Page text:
If Spore were to be judged solely on the premise that it was going to be the biggest, boldest and pervasive creative tool out there today, then it'd get a 5/5 in my books. With Spore you can create buildings, tanks, airplanes, ships, spacecraft, creatures and even planets - and colour them any way you want (yes you can get purple planets with matching sky and sea). Plus it's educational, it more or less teaches kids about evolution and how far humans have come.

Whether you can classify this as a "game" though is debatable. I actually enjoyed the earlier phases of Spore (i.e. the Cell, Creature, Tribe and Civilization Phases) more than the final phase since these ones not only offered objectives, but different ways of going about achieving your goals (a bit like an RPG). In the Cell phase, you can choose to be a carnivore, a herbivore or an omnivore. The Creature Phase allowed you to either make other species extinct or swoon them with your beauty (or do a bit of both). The Tribal Phase allows you to either subdue other tribes through force or through culture (or once again, a bit of both). In the Civilization Phase (my favourite phase) you can take over other cities by force, religion or by buying them out. Once you get to the Space phase though, it doesn't really matter. Sure the choices you made in the earlier phases determines what neat abilities you get in the Space phase, but their effects are most of the time minor and in the end each space-faring race are pretty much not that different from the rest.

Worst of all, the early phases can be done in a matter of 2-4 hours. The bulk of the game, 20-400 hours of it, is the Space phase and to get anywhere you need to grind the requisite number of points to gain badges that unlock new abilities. In fact, the Space phase is pretty much like a stock-standard MMORPG, without the persistent real-time universe. This formula is definitely getting old (a reason many MMOs nowadays are going stale IMHO). Consequently, I can't give a perfect score for Spore's gameplay since for anyone wanting a game that rewards you for your progress (or people who hate MMOs) are going to be disappointed.

Tribal Phase Gameplay Video

Replayability (4/5)
Technically replayability is infinite, so I should just give up and award a perfect score for this section, right? Well my argument is, even if a game is very replayable, what's the point if there's no willingness to do so? I've replayed Spore a few times and the most enjoyable parts were actually molding your creature into a space-faring race - but once I got to the space-faring part, I wasn't really interested in playing anymore - and unfortunately that part of the game is its bulk.

Fortunately once you've reached the Space phase once, you may start new games at whichever stage in evolution you want although I think that makes a good majority of the game a waste of time - unless you have a lot of patience and don't mind grinding points or exploring the thousands of star systems out there in the Milky Way, the part of the "game" that feels like a game is over in a couple of hours.

The game's UI works more or less and the game is surprisingly not too buggy considering how much you can do with it - but there are some annoying gripes I need to get off my chest.

Firstly, there are still a few annoying bugs. One problem with Spore (which is like The Sims) is that you've only got one save game. That means if for example you saved the game when there was a bug (like my last game where I need to find a derelict spaceship in order to advance the tutorial which would allow me to enter the Space Phase) then that's it, game over! Which is quite annoying considering the effort you took to get to that stage.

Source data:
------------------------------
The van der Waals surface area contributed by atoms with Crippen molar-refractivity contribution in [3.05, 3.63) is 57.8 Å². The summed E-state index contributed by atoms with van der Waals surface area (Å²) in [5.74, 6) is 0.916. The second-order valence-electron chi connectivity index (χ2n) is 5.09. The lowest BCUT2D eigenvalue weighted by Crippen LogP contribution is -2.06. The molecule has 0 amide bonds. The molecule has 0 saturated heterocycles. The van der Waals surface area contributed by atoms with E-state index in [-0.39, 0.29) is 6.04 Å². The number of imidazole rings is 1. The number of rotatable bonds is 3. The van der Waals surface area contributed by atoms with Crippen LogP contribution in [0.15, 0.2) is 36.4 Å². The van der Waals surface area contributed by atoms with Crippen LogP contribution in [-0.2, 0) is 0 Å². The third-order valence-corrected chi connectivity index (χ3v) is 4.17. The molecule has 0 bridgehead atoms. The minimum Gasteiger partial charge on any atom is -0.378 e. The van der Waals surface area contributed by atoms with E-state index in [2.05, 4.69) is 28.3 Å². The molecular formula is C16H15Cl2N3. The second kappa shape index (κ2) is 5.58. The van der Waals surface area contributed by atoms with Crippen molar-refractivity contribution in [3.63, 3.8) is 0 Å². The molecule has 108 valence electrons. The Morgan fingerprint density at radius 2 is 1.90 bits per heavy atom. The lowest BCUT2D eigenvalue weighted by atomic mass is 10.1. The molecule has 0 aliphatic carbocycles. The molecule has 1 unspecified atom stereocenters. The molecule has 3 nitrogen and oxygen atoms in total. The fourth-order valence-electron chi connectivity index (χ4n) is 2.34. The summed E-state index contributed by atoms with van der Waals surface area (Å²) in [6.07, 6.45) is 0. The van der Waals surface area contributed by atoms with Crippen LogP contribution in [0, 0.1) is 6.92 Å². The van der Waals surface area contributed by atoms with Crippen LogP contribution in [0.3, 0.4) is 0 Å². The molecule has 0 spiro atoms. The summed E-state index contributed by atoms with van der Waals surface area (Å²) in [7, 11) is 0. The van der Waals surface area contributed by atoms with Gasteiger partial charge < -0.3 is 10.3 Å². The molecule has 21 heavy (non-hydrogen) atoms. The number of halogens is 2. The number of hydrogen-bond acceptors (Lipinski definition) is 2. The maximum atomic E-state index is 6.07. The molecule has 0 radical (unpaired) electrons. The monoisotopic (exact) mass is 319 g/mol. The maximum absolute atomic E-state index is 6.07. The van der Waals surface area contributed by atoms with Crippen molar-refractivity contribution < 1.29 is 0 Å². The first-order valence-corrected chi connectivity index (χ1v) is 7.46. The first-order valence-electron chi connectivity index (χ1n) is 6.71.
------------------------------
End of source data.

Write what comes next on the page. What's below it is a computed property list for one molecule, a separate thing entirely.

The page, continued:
Secondly, in the Space Phase, trying to pilot your ship can be troublesome and it's hard to aim your weapons without taking out your own cities or allies by mistake. I understand it's quite hard to attempt to make a usable system when you've got a z-axis but perhaps more thought could have been invested in creating a proper targeting system so you could target and lock onto enemies and keep firing at them.

Finally, my last gripe is once again, you guessed it, EA's choice of SecuROM for Spore's DRM. Fortunately as mentioned in a previous article, EA has reconsidered their draconian restrictions and have at least loosened them (a bit) although for those of you who are anti-SecuROM or anti-DRM, Spore might be one to avoid.

Civilization and Space Phase Gameplay Video

Overall - 74%
If you're looking for a capable and creative tool to share your own creations with the rest of the world, or you want a fun way to educate your kids in the theory of evolution, Spore is definitely recommended in that regard. If you're looking for an exciting and challenging game which will test your skills (and not your patience), Spore might not be it - but then again, a lot of Maxis games aren't nowadays.

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Pathfinder Finale

Well the last episode of Oggycheese's "Pathfinder" series is now available for viewing on YouTube. Love it how not only Half-Life 2 was incorporated in the finale, but also DDR!

Friday, October 10, 2008

Fallout 3 goes gold

It's official. One of the most anticipated games of this year is finally ready. You can expect the game to be in stores towards the end of this month.

Thursday, October 9, 2008

Call of Duty 5 Gamespy Preview

Looks like Gamespy has provided a preview of Call of Duty 5: World at War. Apparently, all news about the game is good and it's proving to be a gritty experience. To summarise: